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ISIS' rampant destruction and looting of millennia-old heritage sites amounts to a form of "cultural cleansing," according to the head of the United Nations’ heritage body.
UNESCO Director-General Irina Bokova told NBC News that the extremists' campaign of wiping out antiquities in Iraq and Syria was unprecedented in contemporary history and classifiable as a war crime under international law.
"Cultural cleansing, in my view, is exactly what’s happening in Iraq," Bokova said in an interview. "These extremists want to impose a different vision on the world. They want to tell us that there is no memory [of these sites], that there is no culture, that there is no heritage."
Since announcing the establishment of a caliphate in Iraq and Syria last year, ISIS has destroyed dozens of historically-significant sites, according to UNESCO.
This spree has included the demolition of the 3,000-year-old city of Nimrud in Iraq and artifacts of a similar age in a museum in the nearby city of Mosul. ISIS fighters who appeared in videos apparently showing the destruction said they were doing it because non-Islamic culture was heretical.
Heritage officials feared another irreplaceable loss in May after the Islamist group sized the ancient Syrian city of Palmyra, a UNESCO world heritage site and "one of the most important cultural centers of the ancient world," according to the U.N. body.
Countless other places falling under ISIS' territory could be at risk. The group controls more than 20 percent of the 10,000 archaeological sites in Iraq alone, Bokova said at a discussion organized by the Royal United Services Institute (RUSI) in London.
As if to underline her concerns, security consultancy and NBC News partner Flashpoint Intelligence reported that ISIS released a statement the same day saying it had crushed a collection of statues that a suspected "smuggler" was attempting to remove from Palmyra.
Bokova explained that part of the problem was that there were "no inventories, no lists" of many relics.
"It’s not like taking objects from the museum," she added.
Bokova said the "enormous legacy" and "wonderful remnants of heritage" from the long-standing Christian, Jewish, Yazidi and Muslim communities in the region all were at risk.
"It is about destroying of cultural heritage, it is about looting, it is about uprooting people from their living communities and it is about destroying the incredible cultural diversity of the Middle East and Iraq," she said.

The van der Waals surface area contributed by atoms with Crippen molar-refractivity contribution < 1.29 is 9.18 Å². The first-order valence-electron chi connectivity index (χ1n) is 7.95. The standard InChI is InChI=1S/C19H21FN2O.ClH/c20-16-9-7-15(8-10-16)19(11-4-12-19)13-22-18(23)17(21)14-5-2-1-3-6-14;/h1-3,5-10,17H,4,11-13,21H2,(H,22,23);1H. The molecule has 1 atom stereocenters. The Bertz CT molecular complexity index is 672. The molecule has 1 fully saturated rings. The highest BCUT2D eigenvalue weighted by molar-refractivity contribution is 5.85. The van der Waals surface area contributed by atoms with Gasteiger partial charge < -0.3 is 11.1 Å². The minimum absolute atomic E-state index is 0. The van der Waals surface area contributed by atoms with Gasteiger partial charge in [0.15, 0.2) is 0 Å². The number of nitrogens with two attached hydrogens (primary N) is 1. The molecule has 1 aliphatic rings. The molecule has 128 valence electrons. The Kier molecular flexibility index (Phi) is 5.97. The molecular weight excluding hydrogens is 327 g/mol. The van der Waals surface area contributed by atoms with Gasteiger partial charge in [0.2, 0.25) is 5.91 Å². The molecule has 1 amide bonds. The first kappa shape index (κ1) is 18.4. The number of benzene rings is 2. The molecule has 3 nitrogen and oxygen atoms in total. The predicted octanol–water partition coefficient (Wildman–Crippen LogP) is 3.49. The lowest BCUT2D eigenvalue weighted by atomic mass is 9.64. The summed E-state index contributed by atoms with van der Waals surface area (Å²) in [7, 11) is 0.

The key difference between the damage being done by ISIS and the losses seen in previous conflicts was that it was "not the collateral damage of a conflict, it is a systematic," Bokova said. "It is very deliberate destruction."
But UNESCO and other heritage groups say that as well as proudly destroying some antiquities, ISIS has been looting precious items from these sites and selling them on the black market to fund their operations.
Bokova said it was impossible to know exactly how much money the Islamists were making in this way because "there are so many illicit activities going on."
However, she told the RUSI discussion that it was "safe to assume the trade in conflict antiquities from Syria and Iraq represents millions of dollars for violent extremist groups."
She told NBC News that "every single day, at some customs [authority] somewhere in the world, we see artifacts appearing from Syria from Iraq."
According to Chris Marinello, London-based lawyer specializing in looted art, ISIS represents the "gravest single threat to cultural heritage since the Second World War."
Marinello said there were reports the group was using eBay, Facebook and the instant messaging service WhatsApp to find buyers.
"A parallel can be drawn between the way [ISIS] is treating looted works of art and what the Nazis did it with so called 'degenerate art' looted from Jewish families 75 years ago," he said.
According to Marinello, both the Nazis and ISIS recognized the propaganda value in destroying some of the items they felt went against their beliefs, while simultaneously cashing in by selling others on the black market.
In an attempt to turn the tide, Bokova has brought together U.N. bodies, Interpol and the International Institute for the Unification of Private Law (Unidroit) to allow experts to share their knowledge and attempt to monitor the exchange of these artifacts on the black market.
"It is said, 'You can’t fight an enemy you don’t know,'" she told last Thursday's RUSI discussion. "This is why we need more research and better analysis."